Temporal range: Early Permian Artinskian–Kungurian
|Ctenospondylus casei from the Early Permian of North America|
Species were about three meters (ten feet) long. The genus is known only from the 'Seymouran' Land Vertebrate Faunachron, which is equivalent to the upper part of the Artinskian stage and the lowermost Kungurian stage of the Early Permian. Its fossils were found in the U.S. states of Ohio and Texas. It was a carnivore and preyed upon animals close to its size. Ctenospondylus had a long tail, short back spines, and a very deep yet narrow skull with massive jaws that had sharp teeth. Because of its large size, it was probably the apex predator in its environment, and might have competed with other predators like Dimetrodon for food. A sphenacodontid, it was a close relative of Dimetrodon.
In 1936, Alfred Sherwood Romer named the type species Ctenospondylus casei. The generic name, from Greek κτείς, kteis, "comb", and σφόνδυλος, sphondylos, "vertebra", referred to the form of the back sail. The specific name honoured Ermine Cowles Case, who first reported the type specimen in 1910. The fossil had been found in Archer County at the Slippery Creek site in the Belle Plains Formation, dating from the Artinskian. The holotype is AMNH 4047, already found in 1881 by William Fletcher Cummins, collecting for Edward Drinker Cope. It consists of a neck vertebra, two back vertebrae, two broken off spines and rib fragments. In 1964, far more complete material from Utah and Arizona was referred to the species by Peter P. Vaughn. This included specimen NTM VP 1001: a partial skeleton with skull; NTM VP 10014: a number of back vertebrae; NTM VP 10015: additional back vertebrae; NTM VP 10016: two skull bones; and NTM VP 10017: a series of three back vertebrae. The specimens are part of the collection of the Navajo Tribal Museum.
In 1978, David Berman named a second species: Ctenospondylus ninevehensis. The specific name refers to the Niniveh Limestone Member of the Greene Formation, dating from the Sakmarian where it was found at Clark Hill in Monroe County, Ohio. The holotype is specimen MCZ 3386, found by Donald Baird in June 1955. It consists of a partial skeleton with fragmentary skull, a spine from the axis, four back vertebrae, four tail vertebrae, neck ribs, dorsal ribs, a shoulder blade, two humeri, and the right pelvis. Specimen MCZ 4458, a right maxilla, was referred to the species. Berman considered C. ninevehensis more basal than Ctenospondylus casei and only referred the second species to the genus because of the similar spine length. Later specimen MCZ 8635-42 was referred, a skull; MCZ 8665, a jugal bone and MCZ 3102, a skeleton with skull.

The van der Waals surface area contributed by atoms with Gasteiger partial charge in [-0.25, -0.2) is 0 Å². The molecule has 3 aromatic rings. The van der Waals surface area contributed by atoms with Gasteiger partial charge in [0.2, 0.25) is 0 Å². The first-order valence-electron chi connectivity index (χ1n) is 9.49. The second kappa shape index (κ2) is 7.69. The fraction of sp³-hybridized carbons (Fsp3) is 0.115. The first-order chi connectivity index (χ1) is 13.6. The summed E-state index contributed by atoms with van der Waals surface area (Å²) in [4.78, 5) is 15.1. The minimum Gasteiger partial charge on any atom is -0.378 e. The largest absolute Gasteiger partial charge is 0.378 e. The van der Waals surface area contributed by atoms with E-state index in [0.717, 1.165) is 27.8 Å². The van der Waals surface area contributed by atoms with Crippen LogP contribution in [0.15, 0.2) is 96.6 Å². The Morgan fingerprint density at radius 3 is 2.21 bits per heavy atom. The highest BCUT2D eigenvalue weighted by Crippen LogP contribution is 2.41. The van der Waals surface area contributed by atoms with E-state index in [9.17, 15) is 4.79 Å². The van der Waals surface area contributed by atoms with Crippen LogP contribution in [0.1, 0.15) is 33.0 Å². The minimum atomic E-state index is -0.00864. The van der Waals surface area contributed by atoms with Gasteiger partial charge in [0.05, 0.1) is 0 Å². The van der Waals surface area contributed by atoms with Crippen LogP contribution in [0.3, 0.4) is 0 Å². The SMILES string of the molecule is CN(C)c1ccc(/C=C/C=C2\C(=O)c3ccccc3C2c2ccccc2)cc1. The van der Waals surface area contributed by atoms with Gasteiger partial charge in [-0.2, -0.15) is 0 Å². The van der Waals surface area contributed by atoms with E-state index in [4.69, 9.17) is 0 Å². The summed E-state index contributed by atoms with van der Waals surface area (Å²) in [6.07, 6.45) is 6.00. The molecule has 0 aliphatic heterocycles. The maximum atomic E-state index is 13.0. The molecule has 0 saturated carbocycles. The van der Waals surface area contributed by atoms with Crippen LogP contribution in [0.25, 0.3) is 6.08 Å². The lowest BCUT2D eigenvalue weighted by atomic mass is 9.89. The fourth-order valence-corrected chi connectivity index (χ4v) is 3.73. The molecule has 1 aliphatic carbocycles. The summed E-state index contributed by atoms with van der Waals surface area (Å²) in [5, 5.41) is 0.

The spines of Ctenospondylus are longer than those of Sphenacodon but shorter than those of Dimetrodon. They also lack the dumbbell-shaped upper profile of the latter genus and are more transversely flattened. The skull of Ctenospondylus is, as far as can be judged from the limited material found, very similar to that of other sphenacodontids.
- Lucas, S.G. (2006). "Global Permian tetrapod biostratigraphy and biochronology". In Lucas S.G.; Cassinis G.; Schneider J.W. (eds.). Non-Marine Permian Biostratigraphy and Biochronology. Special Publications. 265. London: Geological Society. pp. 65–93. ISBN 9781862392069. Retrieved 10 December 2012.
- E.C. Case. 1910. "New or little known reptiles and amphibians of the Permian (?) of Texas". Bulletin of the American Museum of Natural History 28: 163-181
- Romer, A.S. 1936. "Studies on American Permo-Carboniferous tetrapods". Problems of Paleontology, 1: 85–93
- Vaughn, P.P. 1964. "Vertebrates from the Organ Rock Shale of the Cutler Group, Permian of Monument Valley and vicinity, Utah and Arizona". Journal of Paleontology 38: 567–583
- Berman, D.S. 1978. "Ctenospondylus ninevehensis, a new species (Reptilia, Pelycosauria) from the Lower Permian Dunkard Group of Ohio". Annals of Carnegie Museum 47: 493–514
- Eberth, D.A. 1985. "The skull of Sphenacodon ferocior, and comparisons with other sphenacodontines (Reptilia: Pelycosauria)". New Mexico Bureau of Mines and Mineral Resources Circular 190: 5–39